The Panini v. Leaf case may be heading to a rapid conclusion. Last week, Leaf said, “Enough is enough,” and filed a motion for summary judgment.
Legal translation: It’s Leaf’s position that there is no evidence to support Panini’s lawsuit against it, so Leaf wants the judge to blow up the case. Now.
March Madness is starting early this year. Someone put 24 seconds on the shot clock.
Normally, motions for summary judgment are brought much later, after both sides have been locked into their positions and evidence. Leaf, however, feels that regardless of what offensive play Panini throws at it, Leaf’s defense will prevail.
I tend to agree with this play. Unless I’m missing something, here’s what happened: Before Kevin Durant signed his exclusive contract with Panini, he signed 750 stickers. No one has alleged that Durant’s signing of those stickers was in breach of contract, or wrongful in any way. Leaf then purchased those stickers on the secondary market. It appears that purchase was lawful also (at least no one has provided any evidence to the contrary). Despite all of this, Panini wants a court to order Leaf to deliver those stickers to it.
In its amended complaint, Panini explains its position:
is currently marketing the Best of Basketball Trading Card Series…As this series relates to Durant, Gray plans to utilize Durant autograph stickers he has acquired and “affix” the stickers on previously distributed Durant trading cards. To “append” the autograph signature sticker to a previously distributed trading card essentially creates a “new” Durant trading card. This is in direct violation of the contract between Durant and Panini.
Through Panini’s overuse of quotations, you can see that allegedly through “affix”-ing and “append”-ing these stickers, Leaf is “essentially” creating a “new” card that breaches the Durant/Panini contract.
I’m sorry, but, “So what?”
Just following common sense, Panini’s positioning shouldn’t work, and will barely allow it to get across half-court before eight seconds expire. A contract between two private parties should not affect property ownership of a third party that is not part of that contract.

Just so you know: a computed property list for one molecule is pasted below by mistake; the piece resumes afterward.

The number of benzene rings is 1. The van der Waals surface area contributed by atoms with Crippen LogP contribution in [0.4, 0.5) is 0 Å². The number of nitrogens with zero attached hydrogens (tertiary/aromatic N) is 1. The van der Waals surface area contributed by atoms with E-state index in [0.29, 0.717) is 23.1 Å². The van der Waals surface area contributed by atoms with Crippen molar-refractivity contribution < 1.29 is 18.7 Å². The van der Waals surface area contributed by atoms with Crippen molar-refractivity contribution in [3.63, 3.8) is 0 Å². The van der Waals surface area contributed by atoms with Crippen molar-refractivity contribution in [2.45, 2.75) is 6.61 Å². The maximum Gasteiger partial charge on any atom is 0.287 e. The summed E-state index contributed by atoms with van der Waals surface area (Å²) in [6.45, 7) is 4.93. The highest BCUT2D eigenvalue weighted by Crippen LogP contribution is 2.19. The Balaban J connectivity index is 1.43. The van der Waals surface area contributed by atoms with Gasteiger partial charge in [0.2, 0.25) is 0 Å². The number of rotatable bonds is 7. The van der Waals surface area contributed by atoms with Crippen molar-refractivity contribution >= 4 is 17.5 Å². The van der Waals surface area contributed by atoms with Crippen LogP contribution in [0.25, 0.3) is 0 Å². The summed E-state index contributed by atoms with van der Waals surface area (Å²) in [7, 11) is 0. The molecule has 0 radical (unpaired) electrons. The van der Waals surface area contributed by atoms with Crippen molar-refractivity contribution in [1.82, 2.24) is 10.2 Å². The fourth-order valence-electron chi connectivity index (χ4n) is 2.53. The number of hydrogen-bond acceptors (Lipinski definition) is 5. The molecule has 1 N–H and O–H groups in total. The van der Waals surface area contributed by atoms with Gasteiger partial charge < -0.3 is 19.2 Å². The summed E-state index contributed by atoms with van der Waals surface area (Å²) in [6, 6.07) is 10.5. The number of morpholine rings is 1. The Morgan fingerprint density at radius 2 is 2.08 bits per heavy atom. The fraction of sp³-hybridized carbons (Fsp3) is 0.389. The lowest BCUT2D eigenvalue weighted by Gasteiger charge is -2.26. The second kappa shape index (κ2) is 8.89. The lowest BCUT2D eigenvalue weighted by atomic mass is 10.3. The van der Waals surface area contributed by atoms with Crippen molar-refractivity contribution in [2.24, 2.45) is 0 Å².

Sure, that’s applying common sense, but since when does the law follow common sense? So, legally, who should win?
My bet is on Leaf. In Texas, if a third party acts within its own rights, that is a complete defense to a tortious interference with a contract claim. From what’s being alleged, that looks like the case here. The existence of the 750 stickers appears to be lawful, as does the purchase of those stickers. If so, well the purchaser can do whatever it wants with them.
In view of this, Leaf’s motion has very little downside. If it is denied, the case will continue just like it was going to anyway. And if it is granted, well, Leaf wins.
To stay in the game, Panini now has a limited window to heave its best evidence at the basket. Once it files its response, Panini’s shot “will be up.”
But will it be good?
Regardless, it gives us all one more “basketball game” to watch in March.
The information provided in Paul Lesko's "Law of Cards" column is not intended to be legal advice, but merely conveys general information related to legal issues commonly encountered in the sports industry. This information is not intended to create any legal relationship between Paul Lesko, the Simmons Browder Gianaris Angelides & Barnerd LLC or any attorney and the user. Neither the transmission nor receipt of these website materials will create an attorney-client relationship between the author and the readers.
The views expressed in the "Law of Cards" column are solely those of the author and are not affiliated with the Simmons Law Firm. You should not act or rely on any information in the "Law of Cards" column without seeking the advice of an attorney. The determination of whether you need legal services and your choice of a lawyer are very important matters that should not be based on websites or advertisements.
|Making purchases through affiliate links can earn the site a commission|